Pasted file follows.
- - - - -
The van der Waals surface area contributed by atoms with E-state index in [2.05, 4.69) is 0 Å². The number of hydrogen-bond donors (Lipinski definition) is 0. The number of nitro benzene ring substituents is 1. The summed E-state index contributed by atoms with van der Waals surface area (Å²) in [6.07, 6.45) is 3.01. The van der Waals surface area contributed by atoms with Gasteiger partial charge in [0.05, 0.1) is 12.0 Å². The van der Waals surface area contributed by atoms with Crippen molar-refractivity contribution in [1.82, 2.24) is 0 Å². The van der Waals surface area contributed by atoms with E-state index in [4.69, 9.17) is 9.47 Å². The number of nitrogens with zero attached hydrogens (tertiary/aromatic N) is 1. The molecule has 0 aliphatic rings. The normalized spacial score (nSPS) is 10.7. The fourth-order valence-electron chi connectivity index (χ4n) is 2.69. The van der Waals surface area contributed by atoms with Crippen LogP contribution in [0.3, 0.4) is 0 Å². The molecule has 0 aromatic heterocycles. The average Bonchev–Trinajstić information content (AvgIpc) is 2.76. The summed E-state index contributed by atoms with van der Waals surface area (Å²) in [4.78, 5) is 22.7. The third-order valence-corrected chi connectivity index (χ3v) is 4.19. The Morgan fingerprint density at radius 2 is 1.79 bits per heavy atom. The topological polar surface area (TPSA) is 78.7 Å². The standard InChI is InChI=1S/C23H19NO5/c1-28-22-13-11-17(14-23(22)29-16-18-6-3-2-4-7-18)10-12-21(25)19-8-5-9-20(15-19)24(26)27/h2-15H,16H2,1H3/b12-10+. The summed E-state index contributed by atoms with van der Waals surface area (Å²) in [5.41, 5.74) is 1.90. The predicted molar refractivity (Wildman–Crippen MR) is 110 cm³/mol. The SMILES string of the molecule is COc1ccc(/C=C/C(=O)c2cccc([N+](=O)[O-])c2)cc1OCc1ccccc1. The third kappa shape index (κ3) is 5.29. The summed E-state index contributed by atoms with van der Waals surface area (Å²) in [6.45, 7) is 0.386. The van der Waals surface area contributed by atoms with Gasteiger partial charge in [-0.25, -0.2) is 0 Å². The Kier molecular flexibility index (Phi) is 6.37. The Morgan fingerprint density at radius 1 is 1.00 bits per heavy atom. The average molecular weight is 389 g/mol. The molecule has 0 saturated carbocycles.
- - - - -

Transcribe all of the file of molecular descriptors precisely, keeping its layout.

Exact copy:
The van der Waals surface area contributed by atoms with E-state index in [2.05, 4.69) is 0 Å². The number of hydrogen-bond donors (Lipinski definition) is 0. The number of nitro benzene ring substituents is 1. The summed E-state index contributed by atoms with van der Waals surface area (Å²) in [6.07, 6.45) is 3.01. The van der Waals surface area contributed by atoms with Gasteiger partial charge in [0.05, 0.1) is 12.0 Å². The van der Waals surface area contributed by atoms with Crippen molar-refractivity contribution in [1.82, 2.24) is 0 Å². The van der Waals surface area contributed by atoms with E-state index in [4.69, 9.17) is 9.47 Å². The number of nitrogens with zero attached hydrogens (tertiary/aromatic N) is 1. The molecule has 0 aliphatic rings. The normalized spacial score (nSPS) is 10.7. The fourth-order valence-electron chi connectivity index (χ4n) is 2.69. The van der Waals surface area contributed by atoms with Crippen LogP contribution in [0.3, 0.4) is 0 Å². The molecule has 0 aromatic heterocycles. The average Bonchev–Trinajstić information content (AvgIpc) is 2.76. The summed E-state index contributed by atoms with van der Waals surface area (Å²) in [4.78, 5) is 22.7. The third-order valence-corrected chi connectivity index (χ3v) is 4.19. The Morgan fingerprint density at radius 2 is 1.79 bits per heavy atom. The topological polar surface area (TPSA) is 78.7 Å². The standard InChI is InChI=1S/C23H19NO5/c1-28-22-13-11-17(14-23(22)29-16-18-6-3-2-4-7-18)10-12-21(25)19-8-5-9-20(15-19)24(26)27/h2-15H,16H2,1H3/b12-10+. The summed E-state index contributed by atoms with van der Waals surface area (Å²) in [5.41, 5.74) is 1.90. The predicted molar refractivity (Wildman–Crippen MR) is 110 cm³/mol. The SMILES string of the molecule is COc1ccc(/C=C/C(=O)c2cccc([N+](=O)[O-])c2)cc1OCc1ccccc1. The third kappa shape index (κ3) is 5.29. The summed E-state index contributed by atoms with van der Waals surface area (Å²) in [6.45, 7) is 0.386. The van der Waals surface area contributed by atoms with Gasteiger partial charge in [-0.25, -0.2) is 0 Å². The Kier molecular flexibility index (Phi) is 6.37. The Morgan fingerprint density at radius 1 is 1.00 bits per heavy atom. The average molecular weight is 389 g/mol. The molecule has 0 saturated carbocycles.